Increasing uptake of preventive services requires multifaceted strategies, including but not limited to organizational leadership, education, measurement, and reimbursement. With this in mind, we developed an interview guide (Table 2), which included a series of questions focused on how payers, health systems, and physicians determine their clinical and business priorities for resource allocation and quality improvement efforts. We asked about opportunities to include incentives for the use of preventive services under current and emerging designs of models for payment and delivery. We included questions about examples of successful implementation of preventive services strategies or models and about clinical–community linkages that focus on chronic disease prevention.
Although primary prevention was not excluded, much of the discussion focused on secondary and tertiary prevention related to health care system interventions and community interventions linked to clinical services. Throughout the interviews, the participants were encouraged to draw from their experiences with organizations of various capacities and not to focus only on high-level performers or models that would be difficult for average organizations to adopt and replicate. Each interview was conducted via teleconference and facilitated by the first author (S.L.), a senior scientist with expertise in qualitative research methods.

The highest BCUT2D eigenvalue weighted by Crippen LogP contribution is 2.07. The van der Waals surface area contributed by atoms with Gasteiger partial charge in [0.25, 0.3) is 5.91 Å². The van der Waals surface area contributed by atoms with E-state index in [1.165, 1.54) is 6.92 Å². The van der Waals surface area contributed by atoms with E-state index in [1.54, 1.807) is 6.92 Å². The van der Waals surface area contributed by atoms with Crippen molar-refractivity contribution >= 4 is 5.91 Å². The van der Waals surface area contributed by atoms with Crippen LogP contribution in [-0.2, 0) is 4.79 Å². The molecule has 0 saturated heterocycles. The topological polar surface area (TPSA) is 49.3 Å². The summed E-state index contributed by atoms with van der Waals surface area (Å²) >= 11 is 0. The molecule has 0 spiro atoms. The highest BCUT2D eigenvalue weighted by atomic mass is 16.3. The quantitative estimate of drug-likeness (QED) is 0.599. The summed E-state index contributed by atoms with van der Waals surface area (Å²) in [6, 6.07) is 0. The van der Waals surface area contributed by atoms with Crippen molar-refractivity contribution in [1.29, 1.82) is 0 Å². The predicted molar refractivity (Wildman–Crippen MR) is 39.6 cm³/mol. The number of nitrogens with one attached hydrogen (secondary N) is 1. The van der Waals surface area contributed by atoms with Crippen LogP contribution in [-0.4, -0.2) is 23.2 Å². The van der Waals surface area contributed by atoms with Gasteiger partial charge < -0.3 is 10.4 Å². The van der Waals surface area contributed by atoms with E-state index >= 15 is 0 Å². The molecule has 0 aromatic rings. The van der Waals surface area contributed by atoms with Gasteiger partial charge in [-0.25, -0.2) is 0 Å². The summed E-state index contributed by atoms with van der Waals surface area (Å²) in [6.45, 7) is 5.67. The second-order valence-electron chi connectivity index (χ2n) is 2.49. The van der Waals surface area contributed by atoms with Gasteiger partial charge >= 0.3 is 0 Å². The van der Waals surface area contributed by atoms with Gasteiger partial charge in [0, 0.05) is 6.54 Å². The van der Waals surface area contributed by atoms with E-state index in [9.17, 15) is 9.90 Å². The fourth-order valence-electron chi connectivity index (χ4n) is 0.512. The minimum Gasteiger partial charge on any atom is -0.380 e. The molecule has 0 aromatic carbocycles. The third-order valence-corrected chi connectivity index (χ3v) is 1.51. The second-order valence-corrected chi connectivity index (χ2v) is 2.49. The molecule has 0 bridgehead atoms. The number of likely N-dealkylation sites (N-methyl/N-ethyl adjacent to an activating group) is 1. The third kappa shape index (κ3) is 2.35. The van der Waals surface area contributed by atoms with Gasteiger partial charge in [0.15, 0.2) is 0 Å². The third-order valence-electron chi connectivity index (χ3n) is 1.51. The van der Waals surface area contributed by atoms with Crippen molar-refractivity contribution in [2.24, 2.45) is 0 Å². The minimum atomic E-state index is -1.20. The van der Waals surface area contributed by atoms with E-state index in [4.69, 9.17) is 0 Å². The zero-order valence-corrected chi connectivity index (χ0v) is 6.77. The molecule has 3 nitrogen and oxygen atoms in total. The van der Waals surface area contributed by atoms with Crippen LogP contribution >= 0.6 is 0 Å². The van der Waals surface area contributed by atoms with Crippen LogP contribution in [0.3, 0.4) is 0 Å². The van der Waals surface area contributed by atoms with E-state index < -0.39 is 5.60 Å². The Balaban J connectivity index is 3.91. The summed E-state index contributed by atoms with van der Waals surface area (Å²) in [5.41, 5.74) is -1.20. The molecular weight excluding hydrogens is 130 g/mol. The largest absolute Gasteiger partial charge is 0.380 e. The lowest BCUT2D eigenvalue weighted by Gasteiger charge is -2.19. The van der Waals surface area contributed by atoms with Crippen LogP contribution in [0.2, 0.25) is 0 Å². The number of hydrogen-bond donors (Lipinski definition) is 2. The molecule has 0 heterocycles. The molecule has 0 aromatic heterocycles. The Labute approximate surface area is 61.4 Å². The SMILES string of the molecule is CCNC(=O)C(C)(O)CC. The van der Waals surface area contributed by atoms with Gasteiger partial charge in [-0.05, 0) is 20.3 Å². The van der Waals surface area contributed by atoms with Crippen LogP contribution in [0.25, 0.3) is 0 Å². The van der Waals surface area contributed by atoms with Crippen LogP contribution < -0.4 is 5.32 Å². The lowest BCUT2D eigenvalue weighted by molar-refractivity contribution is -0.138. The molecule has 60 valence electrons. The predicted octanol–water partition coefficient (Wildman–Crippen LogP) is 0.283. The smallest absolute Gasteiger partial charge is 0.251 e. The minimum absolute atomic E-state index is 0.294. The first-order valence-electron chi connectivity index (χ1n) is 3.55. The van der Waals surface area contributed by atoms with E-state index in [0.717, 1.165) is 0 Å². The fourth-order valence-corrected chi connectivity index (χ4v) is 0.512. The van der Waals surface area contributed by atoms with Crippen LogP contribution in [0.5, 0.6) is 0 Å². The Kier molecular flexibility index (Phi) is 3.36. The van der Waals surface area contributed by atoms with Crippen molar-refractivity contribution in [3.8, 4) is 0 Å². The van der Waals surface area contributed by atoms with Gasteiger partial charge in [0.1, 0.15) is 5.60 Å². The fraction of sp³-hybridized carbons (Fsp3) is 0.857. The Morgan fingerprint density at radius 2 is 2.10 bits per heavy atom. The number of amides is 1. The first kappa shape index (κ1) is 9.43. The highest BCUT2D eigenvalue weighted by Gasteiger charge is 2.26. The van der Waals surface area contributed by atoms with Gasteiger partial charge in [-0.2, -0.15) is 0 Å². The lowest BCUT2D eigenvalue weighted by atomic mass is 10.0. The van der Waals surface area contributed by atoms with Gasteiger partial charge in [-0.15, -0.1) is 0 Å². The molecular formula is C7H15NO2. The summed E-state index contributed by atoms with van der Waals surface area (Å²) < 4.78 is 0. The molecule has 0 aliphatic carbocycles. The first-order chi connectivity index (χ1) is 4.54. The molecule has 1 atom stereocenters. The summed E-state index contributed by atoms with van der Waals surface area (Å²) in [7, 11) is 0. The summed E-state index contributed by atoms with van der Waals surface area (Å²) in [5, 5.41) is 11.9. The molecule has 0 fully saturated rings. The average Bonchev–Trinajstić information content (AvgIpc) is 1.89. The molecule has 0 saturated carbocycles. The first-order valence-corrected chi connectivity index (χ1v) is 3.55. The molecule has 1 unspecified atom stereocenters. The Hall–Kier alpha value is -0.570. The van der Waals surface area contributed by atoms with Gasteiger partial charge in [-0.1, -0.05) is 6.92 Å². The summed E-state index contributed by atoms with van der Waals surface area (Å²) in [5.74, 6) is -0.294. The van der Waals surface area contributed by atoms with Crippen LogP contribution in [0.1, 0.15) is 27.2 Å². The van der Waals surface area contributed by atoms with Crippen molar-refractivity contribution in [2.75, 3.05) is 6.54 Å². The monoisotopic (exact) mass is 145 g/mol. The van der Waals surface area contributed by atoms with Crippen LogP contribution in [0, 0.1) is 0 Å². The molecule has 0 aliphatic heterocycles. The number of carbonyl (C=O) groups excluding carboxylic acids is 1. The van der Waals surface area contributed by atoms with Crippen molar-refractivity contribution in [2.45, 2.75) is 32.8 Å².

Across all interviews, 4 findings emerged as major levers or influencers of preventive care. These findings cut across all health care industry sectors and organization types.
Financial and economic considerations. The most prominent theme was finances. All interviewees highlighted the importance of financial and economic considerations when organizations determine priorities and make decisions. These decisions include where to invest resources, what health benefits to cover, or how to bill for clinical services. In the words of one interviewee, “With no margin, there is no mission.”
Use of metrics to drive change in the health care system. The second finding was related to metrics and the importance of using metrics to drive change in the health care system. Interviewees stressed that measures continue to play a crucial role in the delivery of care, but the “right” metrics — outcome-focused, aligned across payers, and with sufficient financial incentives or risk — are needed to drive uptake of chronic disease preventive services. One participant, emphasizing that reporting and monitoring can drive change, noted, “Once external reporting is in place, measured outcomes are prioritized.” However, interviewees cautioned about the “metrics fatigue” that is plaguing health care providers, the misalignment of measures for reporting and quality ratings, and the current lack of financial risk for outcome measures associated with preventive care; in other words, payments to providers are not based on improvements in their patients’ health status.